17 thoughts on “Friday mystery object #447

  1. I think there is a small tooth right behind the canine on the left side of the upper jaw, and room for one on the right side. So the upper jaws have 4 premolars and 2 molars (a fairly standard complement for Caniforms). But look at the last premolar. This is the one that’s “supposed” to be the carnassial in Carnivorans, but this has a very “primitive” looking triangular array of three cusps.

  2. Looks as if there is room for a small first premolar right behind the canines in the upper jaws. In which case the upper dental formula id I3C1P4M2 — fairly standard for caniforms. But look at the last upper premolar, which ought to be the carnassial in a Carnivoran: nothing carnassial about it, just a neat triangular array of three cusps.

    Is this maybe from a female of a species whose males have even chunkier and more robust skills? A species which, looking at the molars, is a mainly vegetarian Carnivoran?

  3. Getting away from the teeth, one striking thing about this skull is the convex profile: the skull roof and the upper side of the snout form a single curve. I think this is unusual. For instance, the Binturong (suggested, unless I misread the cryptic hint, by J.B.) seems to have a bit of a concavity in profile: the skull slopes down sharply in front of the orbits, then flexes up so the top of the snout is more level. The convex profile looks superficially cat-like, but of course the one clear thing about this specimen is that it is not a cat: wrong number and wrong shape of teeth! (J.B. might have been hinting at a different species, though, which is still open…)

  4. (I seem to be doing a monologue of my thinking here!)

    There really do seem to be four upper premolars (the fist missing on the right side). I was leaning toward an identity of… Chrome, or Safari, or ……. , but that’s too many for that species.

    There is a band across the auditory bulla: closer to the mid-line of the skull at the front, then angling a bit out. It’s whiter than the surrounding areas (maybe thicker, less translucent, bone?) and has some “pinholes” (foramina?) along it. Thought: this might mark the position of an internal septum. In which case this is a Feliform (and so not a browsing Caniform!). So maybe we should let the “cat” out of the bag again?

    • I think that might be overinterpretation – I’m confident I’m right (though maybe my cryptic clue is too cryptic) and this is a member of the dog-branch of carnivorans.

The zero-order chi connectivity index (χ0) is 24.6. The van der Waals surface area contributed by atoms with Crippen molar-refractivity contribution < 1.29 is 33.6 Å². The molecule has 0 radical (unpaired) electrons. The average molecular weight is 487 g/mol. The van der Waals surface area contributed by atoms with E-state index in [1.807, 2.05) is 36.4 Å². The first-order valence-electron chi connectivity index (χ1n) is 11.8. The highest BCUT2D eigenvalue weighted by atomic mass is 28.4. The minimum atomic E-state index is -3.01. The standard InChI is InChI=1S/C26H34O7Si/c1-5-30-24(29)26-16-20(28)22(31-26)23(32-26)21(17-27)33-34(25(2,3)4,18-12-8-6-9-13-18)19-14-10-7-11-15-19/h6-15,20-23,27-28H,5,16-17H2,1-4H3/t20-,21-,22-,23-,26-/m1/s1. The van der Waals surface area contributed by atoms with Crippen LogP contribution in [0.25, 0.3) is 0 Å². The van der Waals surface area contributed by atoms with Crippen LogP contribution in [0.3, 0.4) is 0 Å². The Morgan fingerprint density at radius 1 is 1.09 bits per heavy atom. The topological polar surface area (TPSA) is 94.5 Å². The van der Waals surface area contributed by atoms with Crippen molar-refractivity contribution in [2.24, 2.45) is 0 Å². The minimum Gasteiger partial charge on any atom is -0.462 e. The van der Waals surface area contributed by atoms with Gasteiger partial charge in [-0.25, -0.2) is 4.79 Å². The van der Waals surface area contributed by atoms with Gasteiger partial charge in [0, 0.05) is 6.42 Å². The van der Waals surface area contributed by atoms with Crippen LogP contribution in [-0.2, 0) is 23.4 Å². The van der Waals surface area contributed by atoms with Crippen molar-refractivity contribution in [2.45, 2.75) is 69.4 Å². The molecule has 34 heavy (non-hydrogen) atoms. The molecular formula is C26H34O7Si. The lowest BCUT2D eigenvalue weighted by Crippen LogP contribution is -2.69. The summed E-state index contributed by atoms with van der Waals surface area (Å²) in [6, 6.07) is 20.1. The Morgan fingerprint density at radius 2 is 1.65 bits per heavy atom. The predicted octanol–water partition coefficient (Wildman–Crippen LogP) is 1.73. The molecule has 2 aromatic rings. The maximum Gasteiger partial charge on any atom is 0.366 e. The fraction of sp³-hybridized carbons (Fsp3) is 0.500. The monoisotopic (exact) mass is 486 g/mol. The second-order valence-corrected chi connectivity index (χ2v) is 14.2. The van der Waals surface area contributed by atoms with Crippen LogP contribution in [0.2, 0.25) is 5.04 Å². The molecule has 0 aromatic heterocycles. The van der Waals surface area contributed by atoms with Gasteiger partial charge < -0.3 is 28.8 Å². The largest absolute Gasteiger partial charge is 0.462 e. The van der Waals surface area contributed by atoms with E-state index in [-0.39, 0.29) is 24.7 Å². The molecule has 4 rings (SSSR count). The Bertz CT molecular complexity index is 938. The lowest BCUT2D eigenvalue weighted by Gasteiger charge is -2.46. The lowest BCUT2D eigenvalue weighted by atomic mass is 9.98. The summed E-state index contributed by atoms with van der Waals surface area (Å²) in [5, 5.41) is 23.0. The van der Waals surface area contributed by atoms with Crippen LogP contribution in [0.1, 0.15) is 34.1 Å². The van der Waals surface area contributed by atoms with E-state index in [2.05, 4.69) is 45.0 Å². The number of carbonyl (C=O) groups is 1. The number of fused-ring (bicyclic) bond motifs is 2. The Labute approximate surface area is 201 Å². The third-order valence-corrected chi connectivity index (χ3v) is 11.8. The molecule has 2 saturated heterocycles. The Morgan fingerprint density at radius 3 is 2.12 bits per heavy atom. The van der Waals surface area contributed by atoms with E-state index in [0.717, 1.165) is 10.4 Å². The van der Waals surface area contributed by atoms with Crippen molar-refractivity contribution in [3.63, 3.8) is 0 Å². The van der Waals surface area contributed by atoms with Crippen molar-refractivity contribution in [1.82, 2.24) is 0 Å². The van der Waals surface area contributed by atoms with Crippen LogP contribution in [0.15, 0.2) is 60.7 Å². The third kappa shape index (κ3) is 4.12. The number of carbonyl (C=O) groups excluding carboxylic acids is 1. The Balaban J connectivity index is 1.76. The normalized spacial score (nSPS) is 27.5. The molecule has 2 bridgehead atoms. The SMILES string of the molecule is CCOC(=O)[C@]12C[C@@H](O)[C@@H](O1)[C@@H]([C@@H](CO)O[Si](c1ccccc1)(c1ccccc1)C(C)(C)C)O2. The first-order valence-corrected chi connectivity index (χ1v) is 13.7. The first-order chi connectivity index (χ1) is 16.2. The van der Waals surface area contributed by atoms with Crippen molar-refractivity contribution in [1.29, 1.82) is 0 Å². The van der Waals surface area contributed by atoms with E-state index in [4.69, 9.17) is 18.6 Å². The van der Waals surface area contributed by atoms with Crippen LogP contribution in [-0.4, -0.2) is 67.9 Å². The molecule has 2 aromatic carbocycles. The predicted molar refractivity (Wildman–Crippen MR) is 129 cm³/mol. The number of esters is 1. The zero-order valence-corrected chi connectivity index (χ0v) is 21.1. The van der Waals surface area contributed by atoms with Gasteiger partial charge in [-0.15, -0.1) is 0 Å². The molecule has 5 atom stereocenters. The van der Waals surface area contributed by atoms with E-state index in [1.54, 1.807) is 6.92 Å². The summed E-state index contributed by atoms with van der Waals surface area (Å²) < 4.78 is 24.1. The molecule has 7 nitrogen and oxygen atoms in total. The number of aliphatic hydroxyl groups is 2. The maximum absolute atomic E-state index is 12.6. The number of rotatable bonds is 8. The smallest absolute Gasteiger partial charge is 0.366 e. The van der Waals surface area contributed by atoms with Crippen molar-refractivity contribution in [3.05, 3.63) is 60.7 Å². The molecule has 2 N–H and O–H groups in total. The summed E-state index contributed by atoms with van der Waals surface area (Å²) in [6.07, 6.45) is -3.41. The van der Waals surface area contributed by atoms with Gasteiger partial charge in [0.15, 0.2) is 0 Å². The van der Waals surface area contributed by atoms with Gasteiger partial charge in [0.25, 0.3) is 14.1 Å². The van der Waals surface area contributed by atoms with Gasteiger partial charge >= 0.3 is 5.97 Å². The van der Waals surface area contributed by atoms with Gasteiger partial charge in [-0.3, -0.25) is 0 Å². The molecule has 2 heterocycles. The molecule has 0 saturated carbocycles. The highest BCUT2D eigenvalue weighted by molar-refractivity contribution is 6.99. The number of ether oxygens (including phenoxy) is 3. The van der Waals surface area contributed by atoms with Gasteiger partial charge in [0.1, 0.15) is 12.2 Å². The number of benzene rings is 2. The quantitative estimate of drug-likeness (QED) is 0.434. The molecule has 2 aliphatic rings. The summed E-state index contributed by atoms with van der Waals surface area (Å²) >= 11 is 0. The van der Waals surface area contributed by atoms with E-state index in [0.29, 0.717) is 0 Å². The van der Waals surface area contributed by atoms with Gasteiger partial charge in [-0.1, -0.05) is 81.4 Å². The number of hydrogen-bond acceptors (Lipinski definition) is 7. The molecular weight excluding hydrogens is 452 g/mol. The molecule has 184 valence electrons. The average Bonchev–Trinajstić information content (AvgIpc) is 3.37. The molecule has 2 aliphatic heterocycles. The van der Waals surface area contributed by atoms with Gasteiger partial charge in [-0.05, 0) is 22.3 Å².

5. Adam–
    I think I understand your cryptic clue, and I don’t think Paolo’s specimen looks quite right for that species. But a lot closer than I realized! I’ll think (and web-browse) some more: you may be right!

  6. Adam–
    (Concession speech: I’ve spent a while looking at skull pictures, and not spotted anything I can point to as showing a difference between Paolo’s specimen and your washing pre-dog.)
    The Wikipedia article on your species, b.t.w., has a bunch of skull photos. Frustratingly small, but… I think at least one shows bands across the bullae like the ones I described on Paolo’s. So my thought that the band marked the position of the internal septum wasn’t just an over, but a downright mis, interpretation!
    (And to make it worse, looking at the archetypal Feliform, I couldn’t see any external sign of the supposed internal septum. So I guess I can’t diagnose Feliformity vs. Caniformity from external photos o the bullae!)

    • Allen-
      I guess we find out tomorrow. I think you are right that there is no external expression of a septate bulla, at least not one that we are picking up

Share your thoughts

Fill in your details below or click an icon to log in:

WordPress.com Logo

You are commenting using your WordPress.com account. Log Out /  Change )

Twitter picture

You are commenting using your Twitter account. Log Out /  Change )

Facebook photo

You are commenting using your Facebook account. Log Out /  Change )

Connecting to %s